Ever since the Nutrition Labeling and Education Act of 1990, manufacturers have been required to post nutrition labels on their products. Up to recent years, freshly made foods from instutional and restaurant food services have not been required to post their information. However, that has changed in the last few years. Restaurants of certain sizes and numbers of locations are required to provide their customers with the nutritional information about the items they serve. This has opened up a huge window of opportunity for nutrition experts to assist food service companies with providing accurate information about the foods prepared. However, it also requires a handy and advanced knowledge of professional cooking.

In the May 2011 ADA Journal article “How Accurate Are Your Nutrient Calculations? Why Culinary Expertise Makes a Difference,” the authors say that this is an excellent time for nutritionists, registered dietitians specifically, to step up their culinary expertise and assist manufactureres in product development and nutrition knowledge. However, they caution eager experts from rushing in and providing incomplete information. There are challenges intrinsic to recipe writing and nutrient calculations, and nutrition experts must know the recipes well and the quirks to cooking, such as volume change and unused portions of ingredients (like marinades).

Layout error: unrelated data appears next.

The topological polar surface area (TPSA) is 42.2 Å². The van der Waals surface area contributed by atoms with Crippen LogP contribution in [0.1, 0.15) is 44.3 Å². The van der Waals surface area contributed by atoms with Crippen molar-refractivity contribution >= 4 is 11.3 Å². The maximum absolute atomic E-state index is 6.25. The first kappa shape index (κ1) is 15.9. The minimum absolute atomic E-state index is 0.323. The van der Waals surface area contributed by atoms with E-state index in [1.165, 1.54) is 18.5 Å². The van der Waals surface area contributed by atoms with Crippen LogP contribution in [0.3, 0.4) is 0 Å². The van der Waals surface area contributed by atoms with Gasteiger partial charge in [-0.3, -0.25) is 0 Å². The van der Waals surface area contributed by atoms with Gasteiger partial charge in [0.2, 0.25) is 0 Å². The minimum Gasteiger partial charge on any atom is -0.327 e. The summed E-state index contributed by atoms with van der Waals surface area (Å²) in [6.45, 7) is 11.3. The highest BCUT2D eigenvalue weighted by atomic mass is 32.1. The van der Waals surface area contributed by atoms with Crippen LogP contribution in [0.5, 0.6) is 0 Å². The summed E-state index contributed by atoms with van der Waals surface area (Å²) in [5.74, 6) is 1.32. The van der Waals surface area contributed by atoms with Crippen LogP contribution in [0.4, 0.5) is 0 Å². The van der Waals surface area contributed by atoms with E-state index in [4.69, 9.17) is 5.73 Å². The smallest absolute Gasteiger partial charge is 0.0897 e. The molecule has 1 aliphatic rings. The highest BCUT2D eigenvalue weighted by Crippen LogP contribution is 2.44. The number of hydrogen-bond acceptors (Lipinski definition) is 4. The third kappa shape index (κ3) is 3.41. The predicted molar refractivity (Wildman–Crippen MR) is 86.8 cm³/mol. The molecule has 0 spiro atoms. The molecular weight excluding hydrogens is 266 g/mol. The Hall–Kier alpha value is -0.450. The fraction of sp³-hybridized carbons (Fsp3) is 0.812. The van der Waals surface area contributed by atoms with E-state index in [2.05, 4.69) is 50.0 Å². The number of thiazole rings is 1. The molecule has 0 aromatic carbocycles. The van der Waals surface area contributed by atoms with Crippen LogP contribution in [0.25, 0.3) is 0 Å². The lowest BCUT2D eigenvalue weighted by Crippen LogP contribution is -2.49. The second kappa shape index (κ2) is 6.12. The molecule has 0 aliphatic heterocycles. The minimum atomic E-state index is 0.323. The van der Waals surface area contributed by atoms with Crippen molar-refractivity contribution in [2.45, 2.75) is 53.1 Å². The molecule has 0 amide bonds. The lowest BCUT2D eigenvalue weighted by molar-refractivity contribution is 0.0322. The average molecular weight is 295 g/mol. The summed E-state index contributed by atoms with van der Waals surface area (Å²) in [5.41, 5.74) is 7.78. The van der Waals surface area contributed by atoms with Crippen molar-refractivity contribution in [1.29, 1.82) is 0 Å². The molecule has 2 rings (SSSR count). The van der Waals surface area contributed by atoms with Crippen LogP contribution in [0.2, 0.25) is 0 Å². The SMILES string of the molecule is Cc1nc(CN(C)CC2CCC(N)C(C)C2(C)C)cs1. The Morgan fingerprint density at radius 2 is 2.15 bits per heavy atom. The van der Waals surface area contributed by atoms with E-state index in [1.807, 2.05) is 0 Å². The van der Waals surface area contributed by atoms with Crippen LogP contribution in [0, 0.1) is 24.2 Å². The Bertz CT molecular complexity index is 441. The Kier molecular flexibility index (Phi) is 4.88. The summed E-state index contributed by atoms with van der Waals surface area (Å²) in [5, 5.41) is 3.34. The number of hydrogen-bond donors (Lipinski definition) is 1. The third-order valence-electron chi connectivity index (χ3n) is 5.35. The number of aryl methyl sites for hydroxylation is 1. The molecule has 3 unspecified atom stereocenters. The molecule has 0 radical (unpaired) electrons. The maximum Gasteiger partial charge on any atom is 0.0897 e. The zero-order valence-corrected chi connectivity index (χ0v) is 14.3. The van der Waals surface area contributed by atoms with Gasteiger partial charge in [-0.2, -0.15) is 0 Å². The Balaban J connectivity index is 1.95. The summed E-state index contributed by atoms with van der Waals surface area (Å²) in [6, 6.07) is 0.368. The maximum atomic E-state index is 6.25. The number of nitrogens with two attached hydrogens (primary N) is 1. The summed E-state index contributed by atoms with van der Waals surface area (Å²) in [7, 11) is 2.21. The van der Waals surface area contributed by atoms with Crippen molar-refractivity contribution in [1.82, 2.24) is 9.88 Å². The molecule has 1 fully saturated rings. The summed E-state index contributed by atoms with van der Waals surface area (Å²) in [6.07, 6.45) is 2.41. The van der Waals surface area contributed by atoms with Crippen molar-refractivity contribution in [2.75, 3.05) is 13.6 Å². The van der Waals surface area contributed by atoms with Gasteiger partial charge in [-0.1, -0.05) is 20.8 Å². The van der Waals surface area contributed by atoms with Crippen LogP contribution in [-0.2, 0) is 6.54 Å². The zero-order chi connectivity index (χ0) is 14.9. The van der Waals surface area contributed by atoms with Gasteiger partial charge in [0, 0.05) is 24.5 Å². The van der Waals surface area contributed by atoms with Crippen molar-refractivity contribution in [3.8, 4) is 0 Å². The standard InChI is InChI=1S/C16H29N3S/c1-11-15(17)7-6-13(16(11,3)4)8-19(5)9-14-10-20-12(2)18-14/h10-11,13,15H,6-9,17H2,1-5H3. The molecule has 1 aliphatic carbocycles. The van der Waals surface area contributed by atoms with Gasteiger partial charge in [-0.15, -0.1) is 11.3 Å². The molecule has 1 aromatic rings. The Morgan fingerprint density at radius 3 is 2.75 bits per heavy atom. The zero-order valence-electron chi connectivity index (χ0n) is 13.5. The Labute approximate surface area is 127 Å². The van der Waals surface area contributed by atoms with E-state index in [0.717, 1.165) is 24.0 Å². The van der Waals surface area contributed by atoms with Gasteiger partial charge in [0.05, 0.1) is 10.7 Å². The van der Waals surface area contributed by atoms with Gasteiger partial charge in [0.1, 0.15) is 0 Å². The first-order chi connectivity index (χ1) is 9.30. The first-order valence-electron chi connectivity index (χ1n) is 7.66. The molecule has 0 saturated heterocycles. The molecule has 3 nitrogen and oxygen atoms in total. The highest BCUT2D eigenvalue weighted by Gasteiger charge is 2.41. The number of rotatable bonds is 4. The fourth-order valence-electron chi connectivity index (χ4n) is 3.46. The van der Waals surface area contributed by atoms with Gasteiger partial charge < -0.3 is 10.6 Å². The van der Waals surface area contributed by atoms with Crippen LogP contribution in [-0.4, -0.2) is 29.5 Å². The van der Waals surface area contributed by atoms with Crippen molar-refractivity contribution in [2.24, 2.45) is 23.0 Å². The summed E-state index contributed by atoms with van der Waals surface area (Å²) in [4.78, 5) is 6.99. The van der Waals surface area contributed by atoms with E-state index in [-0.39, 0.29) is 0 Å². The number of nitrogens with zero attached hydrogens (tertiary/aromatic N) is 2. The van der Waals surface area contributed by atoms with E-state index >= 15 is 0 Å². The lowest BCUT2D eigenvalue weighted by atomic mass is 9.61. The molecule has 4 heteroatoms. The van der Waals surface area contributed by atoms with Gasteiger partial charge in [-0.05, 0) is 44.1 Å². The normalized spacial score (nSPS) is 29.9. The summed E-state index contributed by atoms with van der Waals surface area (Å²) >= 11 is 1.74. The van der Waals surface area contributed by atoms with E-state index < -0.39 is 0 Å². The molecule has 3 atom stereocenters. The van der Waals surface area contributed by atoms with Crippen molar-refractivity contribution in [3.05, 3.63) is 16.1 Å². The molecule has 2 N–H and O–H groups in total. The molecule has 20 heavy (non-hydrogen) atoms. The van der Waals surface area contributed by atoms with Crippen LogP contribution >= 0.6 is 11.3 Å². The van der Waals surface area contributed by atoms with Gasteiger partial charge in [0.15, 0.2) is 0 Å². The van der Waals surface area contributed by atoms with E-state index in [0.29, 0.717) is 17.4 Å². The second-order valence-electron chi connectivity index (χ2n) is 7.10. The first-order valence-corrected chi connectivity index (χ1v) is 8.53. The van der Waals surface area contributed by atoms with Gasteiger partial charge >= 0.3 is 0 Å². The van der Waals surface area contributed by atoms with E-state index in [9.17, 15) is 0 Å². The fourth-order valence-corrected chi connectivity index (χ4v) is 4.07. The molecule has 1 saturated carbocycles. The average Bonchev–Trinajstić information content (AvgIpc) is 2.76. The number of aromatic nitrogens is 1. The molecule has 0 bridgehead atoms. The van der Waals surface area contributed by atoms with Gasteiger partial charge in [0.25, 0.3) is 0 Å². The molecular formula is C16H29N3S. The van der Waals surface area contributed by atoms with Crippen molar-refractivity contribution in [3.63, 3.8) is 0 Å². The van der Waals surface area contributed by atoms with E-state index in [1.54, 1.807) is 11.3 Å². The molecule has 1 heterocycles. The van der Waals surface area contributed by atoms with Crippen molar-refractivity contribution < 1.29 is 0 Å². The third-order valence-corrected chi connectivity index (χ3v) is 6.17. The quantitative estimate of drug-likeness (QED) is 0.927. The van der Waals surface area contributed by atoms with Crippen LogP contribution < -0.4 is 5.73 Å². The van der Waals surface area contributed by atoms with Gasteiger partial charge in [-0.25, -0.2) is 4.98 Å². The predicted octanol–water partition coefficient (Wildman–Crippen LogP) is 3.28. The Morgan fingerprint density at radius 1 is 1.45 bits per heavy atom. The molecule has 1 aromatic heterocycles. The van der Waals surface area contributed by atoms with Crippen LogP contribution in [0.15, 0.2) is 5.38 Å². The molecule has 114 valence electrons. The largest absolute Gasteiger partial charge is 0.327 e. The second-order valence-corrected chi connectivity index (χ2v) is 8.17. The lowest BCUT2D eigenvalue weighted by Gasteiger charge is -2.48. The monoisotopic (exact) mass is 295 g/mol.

While it is a great window of opportunity for nutrition and diet experts to assist food manufacturers and restaurants with nutrient label development, those embarking on this type of work should be sure to develop competencies in culinary nutriton. This is the core of the thesis of these authors, and this is one of the biggest reasons that I chose to attend culinary school. I knew how to cook, and I was comfortable with reading recipes and entering nutritional data. But now that I have developed an understanding for restaurant prep cooking and line cooking, I see how it can change and how the knowledge has enhanced my understanding in utilizing the  nutrient databases more effectively.

Powers, Catharine H., Mary Abbott Hess, and Mary Kimbrough. How Accurate Are Your Nutrient Calculations? Why Culinary Expertise Makes a Difference. May 2011 Journal of the American Dietetic Association Supplement. S8-S11.